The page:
I’m hoping that I have somehow convinced you about the relevance of this very important financial tool or at least initiated some thoughts into starting your own emergency reserve. When crisis happens, you will have your own Red Cross to lean on.

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The Spending Pyramid: Personal Values and Financial Planning (Part I)

Do you ever find yourself wondering where the time has gone at the end of the day? It starts out bright and you perform the required tasks for the day, but the rest of the time has flown by before you realize it? This is often also the case with money.

In his book The Six-Day Financial Makeover, Robert Pagliarini warns that when spending isn’t planned, it often follows this pyramid with money flowing from the top to bottom and reducing in quantity as it trickles down.

Pyramid_Fig1

Like required tasks of the day, Basic Living Expenses are the first things that normally come out of a paycheck. You pay rent, water and electricity bills, insurance, buy groceries etc. However, if there is no plan in place for the rest of the money, whatever is left over often gets spent on Miscellaneous Expenses such as shopping, entertainment and the occasional dining out. Before you know it, there’s very little left over and this little is stretched into the remaining part of the pyramid. This is the kind of lifestyle that tends to lead to living paycheck to paycheck and a continuous cycling of debt.

Robert then suggested a different sort of pyramid which he termed the “Optimized Spending Pyramid”

Pyramid_Fig2

The top part of the pyramid is still Basic Living Expenses while the Miscellaneous Expenses lie at the bottom. Everyone in the finance field will agree that this should always be the case i.e. Pay bills first and then spend chump change on wants. The disagreements arise in the middle portion of the pyramid and the order in which those items should occur. Should Debt be paid off first before establishing Emergency Reserve? Should I give to Charity or the Church when I have debt piling up? Should I be saving for Retirement when I don’t have an Emergency Fund established? And so on and so forth.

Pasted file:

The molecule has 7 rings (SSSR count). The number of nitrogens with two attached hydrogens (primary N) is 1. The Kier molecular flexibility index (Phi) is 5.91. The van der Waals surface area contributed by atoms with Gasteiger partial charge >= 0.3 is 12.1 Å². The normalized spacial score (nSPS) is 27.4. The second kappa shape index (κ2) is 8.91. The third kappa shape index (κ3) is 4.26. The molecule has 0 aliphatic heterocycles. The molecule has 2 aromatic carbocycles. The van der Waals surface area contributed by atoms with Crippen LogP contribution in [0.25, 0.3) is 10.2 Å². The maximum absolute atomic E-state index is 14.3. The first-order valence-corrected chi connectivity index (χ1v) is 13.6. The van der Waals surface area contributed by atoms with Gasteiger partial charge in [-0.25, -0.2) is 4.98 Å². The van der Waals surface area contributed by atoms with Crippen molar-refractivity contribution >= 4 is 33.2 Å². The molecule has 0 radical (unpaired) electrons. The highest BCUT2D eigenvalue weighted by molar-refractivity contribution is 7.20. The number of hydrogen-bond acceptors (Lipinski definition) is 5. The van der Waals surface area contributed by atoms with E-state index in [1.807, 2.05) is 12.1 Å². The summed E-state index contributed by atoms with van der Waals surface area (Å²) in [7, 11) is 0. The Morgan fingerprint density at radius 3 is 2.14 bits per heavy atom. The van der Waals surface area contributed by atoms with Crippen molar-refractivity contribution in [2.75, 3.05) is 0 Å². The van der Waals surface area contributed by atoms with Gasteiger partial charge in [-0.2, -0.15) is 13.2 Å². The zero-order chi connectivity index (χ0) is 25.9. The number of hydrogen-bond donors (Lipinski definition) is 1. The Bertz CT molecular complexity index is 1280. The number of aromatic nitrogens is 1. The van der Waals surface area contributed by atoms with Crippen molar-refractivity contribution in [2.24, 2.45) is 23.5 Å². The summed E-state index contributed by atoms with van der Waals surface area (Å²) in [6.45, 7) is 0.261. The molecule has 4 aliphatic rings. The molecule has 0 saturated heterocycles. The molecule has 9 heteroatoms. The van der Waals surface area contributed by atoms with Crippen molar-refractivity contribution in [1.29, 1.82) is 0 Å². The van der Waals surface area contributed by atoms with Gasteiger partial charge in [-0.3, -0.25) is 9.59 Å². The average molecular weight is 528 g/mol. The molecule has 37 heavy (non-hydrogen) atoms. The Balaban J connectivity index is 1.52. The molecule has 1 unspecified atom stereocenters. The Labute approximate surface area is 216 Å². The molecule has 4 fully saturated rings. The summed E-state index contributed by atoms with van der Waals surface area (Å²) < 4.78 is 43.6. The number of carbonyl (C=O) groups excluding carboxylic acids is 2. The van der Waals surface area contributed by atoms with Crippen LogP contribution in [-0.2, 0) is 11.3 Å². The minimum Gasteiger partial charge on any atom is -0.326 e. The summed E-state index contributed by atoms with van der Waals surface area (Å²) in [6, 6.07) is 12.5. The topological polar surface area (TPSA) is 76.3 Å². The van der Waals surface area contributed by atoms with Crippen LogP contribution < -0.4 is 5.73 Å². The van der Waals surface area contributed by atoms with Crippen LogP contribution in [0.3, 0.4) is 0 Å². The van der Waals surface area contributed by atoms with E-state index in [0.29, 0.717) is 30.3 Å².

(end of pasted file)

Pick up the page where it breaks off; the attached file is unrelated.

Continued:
The fact is there is not one correct answer. Even when there is an answer that makes sense mathematically, it can be hard to tailor emotions to the arithmetic. This is where personal values come into play. A bible verse says

“Where your treasure is, there your heart will be also.” (Luke 12:34)

The order of priority simply depends on how much value you place on each area of the pyramid. If it’s more important to you not to owe anyone anything, you will find yourself focused on Debt Reduction. If you care a lot more about things going on with the less-privileged in your community, Charity will rank higher in that pyramid. If you care a lot more about developing your skills e.g. learning new software for your job or improving your reading skills, Personal Improvement will rank higher on the list. Whatever the case may be, this portion of the pyramid will be ordered entirely on the things you value most.

Money, like time, if not planned wisely often trickles into the areas of life which don’t rank high on the priority list. Therefore establishing a plan is important, but more important is that it should be your own plan. When the created plan is yours and based on your values, you’re more prone or at least have a stronger desire to follow it.

As a follow-up to this article, tomorrow I will connect Dan Pink’s talk about the three aspects of motivation and relate it to how you can begin to arrange the middle portion of this pyramid to fit you.

Note: I found out this morning through Get Rich Slowly that Robert Pagliarini is offering his E-Book Plan Z: How to Survive the Financial Crisis as a free download. I haven’t checked it out but his Six-Day Financial Makeover was easy to read and comprehend and I expect this book to be the same.